Four Absorptions

On the cultivation of insight/wisdom
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mikenz66
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Re: Four Absorptions

Post by mikenz66 »

Hi abhinav1,
abhinav1 wrote: Sat Jan 27, 2024 6:44 am Hello All

I practise Vipassana Meditation in the tradition of Mahasi Sayadaw. I am reading the suttas and there are consistent references of the four absorptions many times in the discourses ( for e.g. MN 52) - I am unable to reconcile vipassana with the absorptions. Are the four absorptions a natural unfolding of my vipassana practice or it is some other practice at all.

Please guide. Thanks.
Do you do this with a teacher/group or from written or audio instructions?

Some simple general observations:

As others have said, Mahasi's approach is not geared towards jhana (absorption) but the various grounding objects that are used (motion of the feet, motion of the abdomen, touch, etc) do lead to quite deep samadhi, but usually of a "momentary" sort, rather and an "absorbed" sort. Absorption will usually require attention to a single object, i.e. returning to the breath (or some other object) when distractions arise, whereas a key feature of Mahasi approach is to investigate whatever arises and understand it in terms of the Satipatthana Sutta and other texts.

Developing absorption usually takes some time. It's not that Mahasi and other teachers are against jhana. However, they will tend to say that it will take some time, so if you don't have a few months to devote to practice, they are giving you an approach which may be more suitable. I would also say that teachers I've worked with tend to be quite flexible, and make suggestions based on the progress of the particular student.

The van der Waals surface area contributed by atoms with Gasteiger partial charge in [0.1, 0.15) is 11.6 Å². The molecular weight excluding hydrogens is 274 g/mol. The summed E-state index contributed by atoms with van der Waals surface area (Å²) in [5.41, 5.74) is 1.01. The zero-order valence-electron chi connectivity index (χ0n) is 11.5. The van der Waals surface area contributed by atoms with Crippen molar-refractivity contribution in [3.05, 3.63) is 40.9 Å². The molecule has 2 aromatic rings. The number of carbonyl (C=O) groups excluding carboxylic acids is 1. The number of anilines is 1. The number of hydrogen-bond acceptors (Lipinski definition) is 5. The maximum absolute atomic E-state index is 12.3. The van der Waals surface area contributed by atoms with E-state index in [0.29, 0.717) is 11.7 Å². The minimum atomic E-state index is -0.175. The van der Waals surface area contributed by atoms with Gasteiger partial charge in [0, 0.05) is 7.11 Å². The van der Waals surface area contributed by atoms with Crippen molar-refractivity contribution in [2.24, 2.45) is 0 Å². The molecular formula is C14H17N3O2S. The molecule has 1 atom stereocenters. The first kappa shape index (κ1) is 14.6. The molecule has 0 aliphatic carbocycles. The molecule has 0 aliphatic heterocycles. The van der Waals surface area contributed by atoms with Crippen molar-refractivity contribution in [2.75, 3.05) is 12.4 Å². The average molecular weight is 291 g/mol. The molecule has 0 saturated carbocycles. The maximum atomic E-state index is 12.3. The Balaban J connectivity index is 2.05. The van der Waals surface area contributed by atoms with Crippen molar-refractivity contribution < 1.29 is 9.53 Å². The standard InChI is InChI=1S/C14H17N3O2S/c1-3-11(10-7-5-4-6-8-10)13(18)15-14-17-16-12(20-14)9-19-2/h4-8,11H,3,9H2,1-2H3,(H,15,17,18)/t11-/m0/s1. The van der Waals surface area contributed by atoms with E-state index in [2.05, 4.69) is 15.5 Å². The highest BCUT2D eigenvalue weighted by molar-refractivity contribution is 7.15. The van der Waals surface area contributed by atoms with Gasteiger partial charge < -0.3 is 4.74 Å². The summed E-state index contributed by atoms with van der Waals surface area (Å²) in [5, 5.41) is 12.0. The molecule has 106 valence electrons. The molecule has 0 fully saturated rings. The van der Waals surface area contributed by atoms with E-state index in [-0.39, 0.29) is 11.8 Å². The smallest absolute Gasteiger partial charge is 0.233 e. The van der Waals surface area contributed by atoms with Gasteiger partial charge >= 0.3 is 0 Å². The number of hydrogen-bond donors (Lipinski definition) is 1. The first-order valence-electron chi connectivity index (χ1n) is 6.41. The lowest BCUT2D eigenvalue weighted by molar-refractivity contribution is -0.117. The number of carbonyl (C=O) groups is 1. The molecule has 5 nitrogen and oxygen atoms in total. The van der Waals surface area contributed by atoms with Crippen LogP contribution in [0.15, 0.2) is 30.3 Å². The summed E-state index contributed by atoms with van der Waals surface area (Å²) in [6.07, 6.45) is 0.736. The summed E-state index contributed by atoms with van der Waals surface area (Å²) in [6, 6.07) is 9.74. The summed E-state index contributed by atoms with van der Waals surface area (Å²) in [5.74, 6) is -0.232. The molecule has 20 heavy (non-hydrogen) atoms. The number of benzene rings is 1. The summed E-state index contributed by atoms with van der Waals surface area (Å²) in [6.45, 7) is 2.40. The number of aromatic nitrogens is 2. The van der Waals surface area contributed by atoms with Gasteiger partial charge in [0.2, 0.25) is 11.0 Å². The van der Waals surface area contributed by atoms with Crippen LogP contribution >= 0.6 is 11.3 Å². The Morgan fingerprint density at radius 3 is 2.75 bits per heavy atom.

Since mindfulness is one of the factors of jhana, as well as insight, developing mindfulness is always a good thing. The "gradual training" sequence in the suttas has a sequence of development of sila, mindfulness, jhana, then liberation. However, other suttas speak of different sequences. There is no one-size-fits-all in Dhamma practice.

:heart:
Mike
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robertk
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Re: Four Absorptions

Post by robertk »

abhinav1 wrote: Sat Jan 27, 2024 6:44 am Hello All

I practise Vipassana Meditation in the tradition of Mahasi Sayadaw. I am reading the suttas and there are consistent references of the four absorptions many times in the discourses ( for e.g. MN 52) - I am unable to reconcile vipassana with the absorptions. Are the four absorptions a natural unfolding of my vipassana practice or it is some other practice at all.

Please guide. Thanks.
The mundane jhanas are availble to wise men even before the time of the Buddha. They are difficult to attain but those with enough accumulations living in seclusion with deep understanding can attain them- one by one.
For those wise ones who master jhana that becomes like their daily life. They can enter and exit at will.

However, if they want to progress on the way of vipassana - the path of the Buddhas - then upon exiting jhana, the factors of jhana can be directly understood. This is the way of the jhanalabhi.